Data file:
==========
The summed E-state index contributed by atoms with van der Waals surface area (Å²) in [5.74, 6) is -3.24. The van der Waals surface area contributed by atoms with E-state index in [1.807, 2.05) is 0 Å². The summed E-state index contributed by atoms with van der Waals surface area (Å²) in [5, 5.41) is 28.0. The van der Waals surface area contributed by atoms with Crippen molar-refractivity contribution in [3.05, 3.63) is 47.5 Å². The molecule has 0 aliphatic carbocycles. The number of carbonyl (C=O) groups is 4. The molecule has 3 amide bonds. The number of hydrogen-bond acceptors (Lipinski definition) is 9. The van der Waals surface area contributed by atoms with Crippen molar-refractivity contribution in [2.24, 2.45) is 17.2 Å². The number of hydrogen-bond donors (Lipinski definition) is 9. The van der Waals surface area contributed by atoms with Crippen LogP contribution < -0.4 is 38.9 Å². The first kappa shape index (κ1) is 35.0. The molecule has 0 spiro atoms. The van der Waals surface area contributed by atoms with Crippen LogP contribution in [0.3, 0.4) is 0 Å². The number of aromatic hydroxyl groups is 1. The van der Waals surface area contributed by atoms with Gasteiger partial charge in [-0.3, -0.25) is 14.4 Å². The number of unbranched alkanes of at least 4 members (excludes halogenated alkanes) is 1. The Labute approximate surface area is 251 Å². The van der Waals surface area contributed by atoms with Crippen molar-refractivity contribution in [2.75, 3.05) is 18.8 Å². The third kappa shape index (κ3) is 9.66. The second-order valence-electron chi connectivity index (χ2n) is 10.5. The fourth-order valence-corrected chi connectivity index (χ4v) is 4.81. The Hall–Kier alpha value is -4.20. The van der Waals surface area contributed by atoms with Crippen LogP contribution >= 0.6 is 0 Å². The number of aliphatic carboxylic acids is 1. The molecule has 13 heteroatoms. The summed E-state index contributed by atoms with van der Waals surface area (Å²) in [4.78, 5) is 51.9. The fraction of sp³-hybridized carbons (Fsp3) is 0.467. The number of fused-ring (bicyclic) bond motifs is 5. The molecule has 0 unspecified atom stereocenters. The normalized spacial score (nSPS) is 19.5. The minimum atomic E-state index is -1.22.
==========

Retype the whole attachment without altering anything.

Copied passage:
The summed E-state index contributed by atoms with van der Waals surface area (Å²) in [5.74, 6) is -3.24. The van der Waals surface area contributed by atoms with E-state index in [1.807, 2.05) is 0 Å². The summed E-state index contributed by atoms with van der Waals surface area (Å²) in [5, 5.41) is 28.0. The van der Waals surface area contributed by atoms with Crippen molar-refractivity contribution in [3.05, 3.63) is 47.5 Å². The molecule has 0 aliphatic carbocycles. The number of carbonyl (C=O) groups is 4. The molecule has 3 amide bonds. The number of hydrogen-bond acceptors (Lipinski definition) is 9. The van der Waals surface area contributed by atoms with Crippen molar-refractivity contribution in [2.24, 2.45) is 17.2 Å². The number of hydrogen-bond donors (Lipinski definition) is 9. The van der Waals surface area contributed by atoms with Crippen LogP contribution < -0.4 is 38.9 Å². The first kappa shape index (κ1) is 35.0. The molecule has 0 spiro atoms. The van der Waals surface area contributed by atoms with Crippen LogP contribution in [0.3, 0.4) is 0 Å². The number of aromatic hydroxyl groups is 1. The van der Waals surface area contributed by atoms with Gasteiger partial charge in [-0.3, -0.25) is 14.4 Å². The number of unbranched alkanes of at least 4 members (excludes halogenated alkanes) is 1. The Labute approximate surface area is 251 Å². The van der Waals surface area contributed by atoms with Crippen molar-refractivity contribution in [2.75, 3.05) is 18.8 Å². The third kappa shape index (κ3) is 9.66. The second-order valence-electron chi connectivity index (χ2n) is 10.5. The fourth-order valence-corrected chi connectivity index (χ4v) is 4.81. The Hall–Kier alpha value is -4.20. The van der Waals surface area contributed by atoms with Crippen LogP contribution >= 0.6 is 0 Å². The number of aliphatic carboxylic acids is 1. The molecule has 13 heteroatoms. The summed E-state index contributed by atoms with van der Waals surface area (Å²) in [4.78, 5) is 51.9. The fraction of sp³-hybridized carbons (Fsp3) is 0.467. The number of fused-ring (bicyclic) bond motifs is 5. The molecule has 0 unspecified atom stereocenters. The normalized spacial score (nSPS) is 19.5. The minimum atomic E-state index is -1.22.